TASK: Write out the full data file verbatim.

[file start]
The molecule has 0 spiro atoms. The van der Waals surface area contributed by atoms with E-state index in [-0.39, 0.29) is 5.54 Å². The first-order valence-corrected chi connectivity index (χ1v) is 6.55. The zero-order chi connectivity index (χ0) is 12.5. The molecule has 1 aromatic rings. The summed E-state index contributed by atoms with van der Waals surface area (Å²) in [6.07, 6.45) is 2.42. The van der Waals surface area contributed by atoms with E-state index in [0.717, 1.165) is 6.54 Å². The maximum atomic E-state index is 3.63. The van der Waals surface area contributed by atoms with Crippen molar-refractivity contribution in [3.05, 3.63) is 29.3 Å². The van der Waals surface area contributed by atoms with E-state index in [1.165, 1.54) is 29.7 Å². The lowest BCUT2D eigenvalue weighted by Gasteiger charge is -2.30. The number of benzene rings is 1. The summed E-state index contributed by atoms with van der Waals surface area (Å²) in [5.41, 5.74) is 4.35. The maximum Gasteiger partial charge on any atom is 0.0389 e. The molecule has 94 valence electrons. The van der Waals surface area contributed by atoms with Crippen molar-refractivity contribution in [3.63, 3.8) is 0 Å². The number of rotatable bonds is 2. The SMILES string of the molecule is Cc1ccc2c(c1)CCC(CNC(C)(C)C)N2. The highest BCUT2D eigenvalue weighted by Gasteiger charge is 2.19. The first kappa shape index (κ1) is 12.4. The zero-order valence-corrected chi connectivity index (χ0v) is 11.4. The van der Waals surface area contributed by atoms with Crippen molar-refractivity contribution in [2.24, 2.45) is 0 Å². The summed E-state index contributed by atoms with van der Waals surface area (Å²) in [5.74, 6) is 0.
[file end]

The molecule has 0 spiro atoms. The van der Waals surface area contributed by atoms with E-state index in [-0.39, 0.29) is 5.54 Å². The first-order valence-corrected chi connectivity index (χ1v) is 6.55. The zero-order chi connectivity index (χ0) is 12.5. The molecule has 1 aromatic rings. The summed E-state index contributed by atoms with van der Waals surface area (Å²) in [6.07, 6.45) is 2.42. The van der Waals surface area contributed by atoms with E-state index in [0.717, 1.165) is 6.54 Å². The maximum atomic E-state index is 3.63. The van der Waals surface area contributed by atoms with Crippen molar-refractivity contribution in [3.05, 3.63) is 29.3 Å². The van der Waals surface area contributed by atoms with E-state index in [1.165, 1.54) is 29.7 Å². The lowest BCUT2D eigenvalue weighted by Gasteiger charge is -2.30. The number of benzene rings is 1. The summed E-state index contributed by atoms with van der Waals surface area (Å²) in [5.41, 5.74) is 4.35. The maximum Gasteiger partial charge on any atom is 0.0389 e. The molecule has 94 valence electrons. The van der Waals surface area contributed by atoms with Crippen molar-refractivity contribution in [3.63, 3.8) is 0 Å². The number of rotatable bonds is 2. The SMILES string of the molecule is Cc1ccc2c(c1)CCC(CNC(C)(C)C)N2. The highest BCUT2D eigenvalue weighted by Gasteiger charge is 2.19. The first kappa shape index (κ1) is 12.4. The zero-order valence-corrected chi connectivity index (χ0v) is 11.4. The van der Waals surface area contributed by atoms with Crippen molar-refractivity contribution in [2.24, 2.45) is 0 Å². The summed E-state index contributed by atoms with van der Waals surface area (Å²) in [5.74, 6) is 0.